Women wake us up - Tracy Chapman
For weeks, I talked about it. I bought tickets the first day they went on sale. They were on my bedside table so I would see them before I went to sleep and when I woke up. (No, I’m not the least bit obsessive and I thank you for asking).
July 29, 2003, was the magic day.
Chapman was coming to perform in Asheville.
Mr Brilliant has long known of my love for Tracy Chapman, starting with her first album in 1988, a disk I very nearly wore out. For years our car’s CD player had only one inhabitant, and that was a Tracy Chapman CD. I evidently enjoy repetition.
Imagine my delight at finding out she would play here, one of those magical moments when your heart actually skips around in your chest and you feel the tiniest bit breathless, like finding out you’ve won the lottery and can finally, thank the lord, buy that teal Vespa you keep talking about endlessly.
Tess had been born about six weeks earlier, and it would be our first foray into the World of Adults since then, me and Mr Brilliant.
He called around 4pm. “Guess what!” he said excitedly. “Tracy Chapman just left my store!”
I dropped the phone.
“WHAT?!” I screamed after I picked up the receiver. “AND YOU DIDN’T CALL ME? HOW COULD YOU NOT CALL ME? I COULD HAVE GOTTEN THERE IN THREE MINUTES! WHAT ON EARTH WERE YOU THINKING? WHERE IS SHE NOW? KEEP HER THERE! GO OUT IN THE STREET AND GET HER BACK! DID YOU AT LEAST TELL HER HOW EXCITED I AM ABOUT HER CONCERT TONIGHT?”
“I, um, actually didn’t recognize her,” he said quietly. “I didn’t know it was Tracy Chapman until Andy came over from next door to tell me she had been in his shop looking at shoes.”
“Let me get this straight. It’s the day of the Tracy Chapman concert, the concert I have effectively BEEN WAITING MY ENTIRE LIFE to go to, and on that very day, you see a dark-skinned dreadlocked woman with great arm muscles and HUGE DIMPLES walking in downtown Asheville where (trust me) that is not an everyday occurrence, and you didn’t know it was Tracy Chapman?”
“Um, yeah, I guess that’s what I’m telling you.”
Don’t get me wrong. The man is truly brilliant. He does live up to his name in every single way possible except, evidently, for celebrity sightings. All those years of my reading People magazine (which, by the way, I’ve given up because I could no longer live with the blood of victims of celebrity like Britney Spears on my hands) have done nothing for Mr Brilliant.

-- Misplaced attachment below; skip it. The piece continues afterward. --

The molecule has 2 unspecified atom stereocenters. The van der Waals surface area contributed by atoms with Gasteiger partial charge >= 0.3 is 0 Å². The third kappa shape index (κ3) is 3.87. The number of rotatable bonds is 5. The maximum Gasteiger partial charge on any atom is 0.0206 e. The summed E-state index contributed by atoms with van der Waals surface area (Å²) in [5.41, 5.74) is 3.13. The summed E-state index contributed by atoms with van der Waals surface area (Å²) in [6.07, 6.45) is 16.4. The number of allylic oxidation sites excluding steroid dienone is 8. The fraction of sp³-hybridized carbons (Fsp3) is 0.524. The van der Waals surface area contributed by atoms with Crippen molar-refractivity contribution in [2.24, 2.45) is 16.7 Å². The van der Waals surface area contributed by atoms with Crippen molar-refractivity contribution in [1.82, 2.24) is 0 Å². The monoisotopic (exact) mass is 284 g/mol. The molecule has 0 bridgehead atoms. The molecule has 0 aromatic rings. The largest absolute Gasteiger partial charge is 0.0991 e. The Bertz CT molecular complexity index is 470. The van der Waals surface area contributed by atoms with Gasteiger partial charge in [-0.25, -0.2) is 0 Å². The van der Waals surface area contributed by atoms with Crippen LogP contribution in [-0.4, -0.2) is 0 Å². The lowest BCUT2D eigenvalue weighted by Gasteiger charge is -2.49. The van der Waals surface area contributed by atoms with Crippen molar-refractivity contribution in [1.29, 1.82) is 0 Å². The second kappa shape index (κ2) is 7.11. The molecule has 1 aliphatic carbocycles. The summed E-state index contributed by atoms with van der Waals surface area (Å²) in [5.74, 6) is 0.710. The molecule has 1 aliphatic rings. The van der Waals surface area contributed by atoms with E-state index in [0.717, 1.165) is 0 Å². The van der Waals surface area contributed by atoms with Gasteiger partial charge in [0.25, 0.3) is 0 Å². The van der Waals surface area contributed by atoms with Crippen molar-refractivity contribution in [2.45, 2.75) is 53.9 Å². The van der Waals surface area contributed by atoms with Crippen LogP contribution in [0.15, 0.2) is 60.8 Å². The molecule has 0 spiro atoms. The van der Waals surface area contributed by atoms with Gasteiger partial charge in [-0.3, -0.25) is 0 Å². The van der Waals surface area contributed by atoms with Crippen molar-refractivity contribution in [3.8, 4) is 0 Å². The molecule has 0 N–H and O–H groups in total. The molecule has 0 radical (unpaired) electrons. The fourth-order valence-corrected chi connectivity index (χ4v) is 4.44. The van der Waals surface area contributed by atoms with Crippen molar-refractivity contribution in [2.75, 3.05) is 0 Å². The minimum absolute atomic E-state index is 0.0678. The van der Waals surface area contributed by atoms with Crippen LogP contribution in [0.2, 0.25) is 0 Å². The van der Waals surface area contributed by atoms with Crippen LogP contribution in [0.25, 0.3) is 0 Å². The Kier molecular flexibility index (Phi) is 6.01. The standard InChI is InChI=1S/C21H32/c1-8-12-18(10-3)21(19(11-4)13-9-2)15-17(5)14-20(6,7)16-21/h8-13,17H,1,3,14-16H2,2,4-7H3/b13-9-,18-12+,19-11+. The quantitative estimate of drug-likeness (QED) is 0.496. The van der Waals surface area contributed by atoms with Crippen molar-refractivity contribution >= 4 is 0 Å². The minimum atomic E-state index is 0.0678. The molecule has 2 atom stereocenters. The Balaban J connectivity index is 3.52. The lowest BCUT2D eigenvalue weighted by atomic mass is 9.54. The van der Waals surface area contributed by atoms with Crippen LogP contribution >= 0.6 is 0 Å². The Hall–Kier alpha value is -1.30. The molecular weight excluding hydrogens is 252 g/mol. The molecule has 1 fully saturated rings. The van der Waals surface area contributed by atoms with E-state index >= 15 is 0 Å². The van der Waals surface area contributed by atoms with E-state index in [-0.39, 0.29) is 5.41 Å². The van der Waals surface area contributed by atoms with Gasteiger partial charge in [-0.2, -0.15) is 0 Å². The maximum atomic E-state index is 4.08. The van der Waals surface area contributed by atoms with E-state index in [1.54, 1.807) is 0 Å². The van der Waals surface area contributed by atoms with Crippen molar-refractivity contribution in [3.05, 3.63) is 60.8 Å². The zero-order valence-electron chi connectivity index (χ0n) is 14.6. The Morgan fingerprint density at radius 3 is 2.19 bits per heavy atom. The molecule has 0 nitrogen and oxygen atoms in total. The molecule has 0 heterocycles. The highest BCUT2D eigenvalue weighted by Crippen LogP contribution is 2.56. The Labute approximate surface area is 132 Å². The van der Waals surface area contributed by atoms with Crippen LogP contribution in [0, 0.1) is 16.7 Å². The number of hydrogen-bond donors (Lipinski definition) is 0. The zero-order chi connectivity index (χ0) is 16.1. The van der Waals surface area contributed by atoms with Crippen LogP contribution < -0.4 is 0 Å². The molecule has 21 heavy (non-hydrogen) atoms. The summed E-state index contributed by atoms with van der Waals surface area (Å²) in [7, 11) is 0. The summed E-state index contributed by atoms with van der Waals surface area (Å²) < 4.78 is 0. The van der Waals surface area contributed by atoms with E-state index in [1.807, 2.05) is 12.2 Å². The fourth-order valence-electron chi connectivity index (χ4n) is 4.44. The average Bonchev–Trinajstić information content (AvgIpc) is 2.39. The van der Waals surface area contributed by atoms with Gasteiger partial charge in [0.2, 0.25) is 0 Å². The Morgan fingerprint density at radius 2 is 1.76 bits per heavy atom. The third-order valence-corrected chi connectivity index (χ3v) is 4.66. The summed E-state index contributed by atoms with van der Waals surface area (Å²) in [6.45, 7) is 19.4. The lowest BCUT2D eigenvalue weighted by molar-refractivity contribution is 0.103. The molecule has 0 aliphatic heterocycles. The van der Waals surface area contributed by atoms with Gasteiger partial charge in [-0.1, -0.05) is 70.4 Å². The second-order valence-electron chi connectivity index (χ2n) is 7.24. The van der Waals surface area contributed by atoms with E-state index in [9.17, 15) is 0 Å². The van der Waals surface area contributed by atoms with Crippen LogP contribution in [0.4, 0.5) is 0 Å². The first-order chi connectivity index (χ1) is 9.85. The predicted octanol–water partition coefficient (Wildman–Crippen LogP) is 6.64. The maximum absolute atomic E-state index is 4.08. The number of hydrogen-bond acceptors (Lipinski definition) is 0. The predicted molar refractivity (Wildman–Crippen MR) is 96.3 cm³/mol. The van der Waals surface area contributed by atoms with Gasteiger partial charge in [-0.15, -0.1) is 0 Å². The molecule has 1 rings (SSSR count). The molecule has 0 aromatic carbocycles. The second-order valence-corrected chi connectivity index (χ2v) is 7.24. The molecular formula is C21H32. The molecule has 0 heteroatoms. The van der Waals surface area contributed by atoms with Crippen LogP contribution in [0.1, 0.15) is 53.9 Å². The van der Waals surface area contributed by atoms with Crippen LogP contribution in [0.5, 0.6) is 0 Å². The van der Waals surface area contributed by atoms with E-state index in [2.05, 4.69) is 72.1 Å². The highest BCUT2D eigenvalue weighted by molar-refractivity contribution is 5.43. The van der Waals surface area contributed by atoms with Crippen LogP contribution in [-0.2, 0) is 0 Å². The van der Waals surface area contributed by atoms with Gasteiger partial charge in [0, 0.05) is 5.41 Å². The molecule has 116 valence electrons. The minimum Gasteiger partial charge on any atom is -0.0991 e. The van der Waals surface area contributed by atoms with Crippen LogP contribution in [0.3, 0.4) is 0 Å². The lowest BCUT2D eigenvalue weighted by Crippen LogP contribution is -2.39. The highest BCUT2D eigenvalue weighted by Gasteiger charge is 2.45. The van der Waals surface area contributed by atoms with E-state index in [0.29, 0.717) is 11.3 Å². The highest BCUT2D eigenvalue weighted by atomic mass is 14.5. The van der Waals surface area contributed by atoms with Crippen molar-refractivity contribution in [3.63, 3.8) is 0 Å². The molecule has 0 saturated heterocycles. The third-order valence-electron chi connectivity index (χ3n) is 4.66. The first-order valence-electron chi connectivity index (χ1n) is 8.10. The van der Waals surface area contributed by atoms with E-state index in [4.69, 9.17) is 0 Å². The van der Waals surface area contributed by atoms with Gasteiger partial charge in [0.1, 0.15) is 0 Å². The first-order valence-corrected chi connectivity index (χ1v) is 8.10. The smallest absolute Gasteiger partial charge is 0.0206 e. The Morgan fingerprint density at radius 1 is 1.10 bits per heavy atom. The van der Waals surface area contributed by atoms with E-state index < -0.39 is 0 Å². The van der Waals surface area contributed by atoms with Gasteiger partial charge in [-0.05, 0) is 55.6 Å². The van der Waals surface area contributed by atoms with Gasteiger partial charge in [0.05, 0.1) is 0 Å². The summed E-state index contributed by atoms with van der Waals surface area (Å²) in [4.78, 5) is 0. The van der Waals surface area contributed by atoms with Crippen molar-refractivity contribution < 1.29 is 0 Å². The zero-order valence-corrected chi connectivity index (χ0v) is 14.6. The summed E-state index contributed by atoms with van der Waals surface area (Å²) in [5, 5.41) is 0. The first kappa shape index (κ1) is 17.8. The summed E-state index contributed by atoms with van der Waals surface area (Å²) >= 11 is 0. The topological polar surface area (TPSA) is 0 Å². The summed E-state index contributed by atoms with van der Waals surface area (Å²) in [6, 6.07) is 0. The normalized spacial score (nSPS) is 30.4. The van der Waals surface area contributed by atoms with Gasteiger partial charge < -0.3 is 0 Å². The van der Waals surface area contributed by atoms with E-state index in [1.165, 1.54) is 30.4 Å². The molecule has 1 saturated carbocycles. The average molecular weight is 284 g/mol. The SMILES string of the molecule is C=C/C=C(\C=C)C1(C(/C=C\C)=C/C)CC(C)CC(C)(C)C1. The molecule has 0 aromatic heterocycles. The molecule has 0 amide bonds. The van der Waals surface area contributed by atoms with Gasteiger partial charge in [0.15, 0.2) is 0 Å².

I made up a tri-fold color brochure on the deskjet printer: “HOW TO SPOT CELEBRITIES THAT PATTI ADORES,” and took him a copy. It had pictures of Tracy Chapman, Johnny Depp, Billy Collins (big surprises there), Anne Lamott, Lyle Lovett, and others, complete with descriptions in case the photographs were not enough…just to help Mr Brilliant should the occasion ever arise again. Under Tracy Chapman, the instructions were to CALL IMMEDIATELY if, on the day of a Tracy Chapman concert IN THE TOWN WHERE WE ARE LIVING, a strong-looking black woman with dreads and dimples large enough to hide snacks in should come in. And then I marched right next door to Andy’s store and bought a pair of the boots she had been looking at since, as with my love of Joan Armatrading, I have a secret desire to be her.
I love her look, her dimples, her voice, her music, her messages. It was a fabulous concert. I took Emma with me, realizing that Mr Brilliant wasn’t worthy.
[Oh, stop. I’m not that mean. Wee little Tess was sick and he needed to stay home with her.]
And so, I’m talking about a revolution, Tracy Chapman. She introduces us to issues we turn away from--domestic violence, welfare mothers, poverty. She spurs us to revolution.
By the way, here’s a pairing you don’t see every day: Luciana Pavarotti and Tracy Chapman singing together. And for all those writers and artists out there facing rejection, just know that she once sent a demo tape and got a rejection letter suggesting she tune her guitar.